• Bro. Edmund Valdez

The Original "Original Text"of the New Testament

Textus Receptus (Latin: "received text") is the name retroactively given to the succession of printed Greek language texts of the New Testament which constituted the textual base for the original German Luther Bible, for the translation of the New Testament into English by William Tyndale (1526), Myles Coverdale's Bible (1535), Matthew's Bible (1537), The Great Bible (1539), The Geneva Bible (1557 - 60), The Bishops' Bible (1568), and the King James Version (1611), and for most other Reformation-era New Testament translations throughout Western and Central Europe. The Textus Receptus has been translated into hundreds of languages. (See Also The Word of God for All Nations) The origin of the term "Textus Receptus" comes from the publisher's preface to the 1633 edition produced by Abraham Elzevir and his nephew Bonaventure who were printers at Leiden:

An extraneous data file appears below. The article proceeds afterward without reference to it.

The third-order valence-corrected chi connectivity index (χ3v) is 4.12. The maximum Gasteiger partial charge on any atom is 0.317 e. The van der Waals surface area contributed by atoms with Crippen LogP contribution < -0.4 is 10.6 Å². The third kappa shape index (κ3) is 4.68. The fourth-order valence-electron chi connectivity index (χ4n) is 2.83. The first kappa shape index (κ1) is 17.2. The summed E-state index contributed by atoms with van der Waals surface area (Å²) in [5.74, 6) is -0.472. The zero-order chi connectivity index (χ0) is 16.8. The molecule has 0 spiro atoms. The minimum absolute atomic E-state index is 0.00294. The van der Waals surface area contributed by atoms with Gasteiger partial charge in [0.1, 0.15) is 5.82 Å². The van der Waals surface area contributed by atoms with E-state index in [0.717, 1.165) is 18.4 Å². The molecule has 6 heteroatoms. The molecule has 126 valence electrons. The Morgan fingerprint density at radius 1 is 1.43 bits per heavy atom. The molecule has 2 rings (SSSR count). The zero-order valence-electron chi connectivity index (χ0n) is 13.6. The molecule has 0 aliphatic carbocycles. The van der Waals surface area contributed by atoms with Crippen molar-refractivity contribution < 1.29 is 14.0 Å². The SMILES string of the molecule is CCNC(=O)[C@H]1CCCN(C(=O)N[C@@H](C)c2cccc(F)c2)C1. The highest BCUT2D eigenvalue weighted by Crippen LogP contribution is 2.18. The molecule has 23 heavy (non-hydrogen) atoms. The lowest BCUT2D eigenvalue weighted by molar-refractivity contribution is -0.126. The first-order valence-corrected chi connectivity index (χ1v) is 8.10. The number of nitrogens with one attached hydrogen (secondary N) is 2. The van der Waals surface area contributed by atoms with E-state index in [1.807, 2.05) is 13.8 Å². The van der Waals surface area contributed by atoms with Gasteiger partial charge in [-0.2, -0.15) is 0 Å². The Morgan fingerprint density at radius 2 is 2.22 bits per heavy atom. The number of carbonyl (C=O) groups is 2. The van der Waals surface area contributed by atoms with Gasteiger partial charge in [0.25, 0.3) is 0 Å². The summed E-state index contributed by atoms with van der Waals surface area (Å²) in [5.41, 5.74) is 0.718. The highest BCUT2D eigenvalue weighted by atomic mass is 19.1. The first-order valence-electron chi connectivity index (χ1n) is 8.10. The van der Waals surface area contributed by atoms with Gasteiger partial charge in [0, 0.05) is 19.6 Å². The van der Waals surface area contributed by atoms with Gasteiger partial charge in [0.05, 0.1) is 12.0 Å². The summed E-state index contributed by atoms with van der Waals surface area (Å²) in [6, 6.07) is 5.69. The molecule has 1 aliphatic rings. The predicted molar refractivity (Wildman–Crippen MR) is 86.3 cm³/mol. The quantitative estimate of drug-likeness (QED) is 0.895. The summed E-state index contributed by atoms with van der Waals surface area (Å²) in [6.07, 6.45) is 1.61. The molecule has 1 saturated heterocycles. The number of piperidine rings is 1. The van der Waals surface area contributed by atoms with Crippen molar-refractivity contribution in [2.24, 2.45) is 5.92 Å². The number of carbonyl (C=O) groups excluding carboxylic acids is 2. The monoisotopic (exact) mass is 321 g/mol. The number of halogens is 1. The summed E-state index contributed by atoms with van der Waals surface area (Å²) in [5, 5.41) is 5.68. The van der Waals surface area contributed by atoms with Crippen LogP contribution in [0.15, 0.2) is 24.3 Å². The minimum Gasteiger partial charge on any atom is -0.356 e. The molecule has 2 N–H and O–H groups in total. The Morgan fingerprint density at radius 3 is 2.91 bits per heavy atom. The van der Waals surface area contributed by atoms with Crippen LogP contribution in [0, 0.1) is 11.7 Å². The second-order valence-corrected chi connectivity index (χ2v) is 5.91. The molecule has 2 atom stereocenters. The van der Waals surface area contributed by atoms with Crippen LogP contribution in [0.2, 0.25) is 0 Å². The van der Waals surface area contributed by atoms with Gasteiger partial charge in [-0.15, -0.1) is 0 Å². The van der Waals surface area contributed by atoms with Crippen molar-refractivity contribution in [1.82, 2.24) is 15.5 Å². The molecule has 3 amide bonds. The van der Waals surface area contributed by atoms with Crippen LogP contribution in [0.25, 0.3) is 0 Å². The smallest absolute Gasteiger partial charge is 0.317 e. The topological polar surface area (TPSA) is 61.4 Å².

Textum ergo habes, nunc ab omnibus receptum: in quo nihil immutatum aut corruptum damus. Translated "so you hold the text, now received by all, in which nothing corrupt."

The two words, "textum" and "receptum", were modified from the accusative to the nominative case to render textus receptus. Over time, this term has been retroactively applied to Erasmus' editions, as his work served as the basis of others that followed. Many supporters of the Textus Receptus will name any manuscript which agrees with the Textus Receptus Greek as a "Textus Receptus" type manuscript. This type of association can also apply to early church quotations and language versions.

A Rich and Full History of the Textus Receptus


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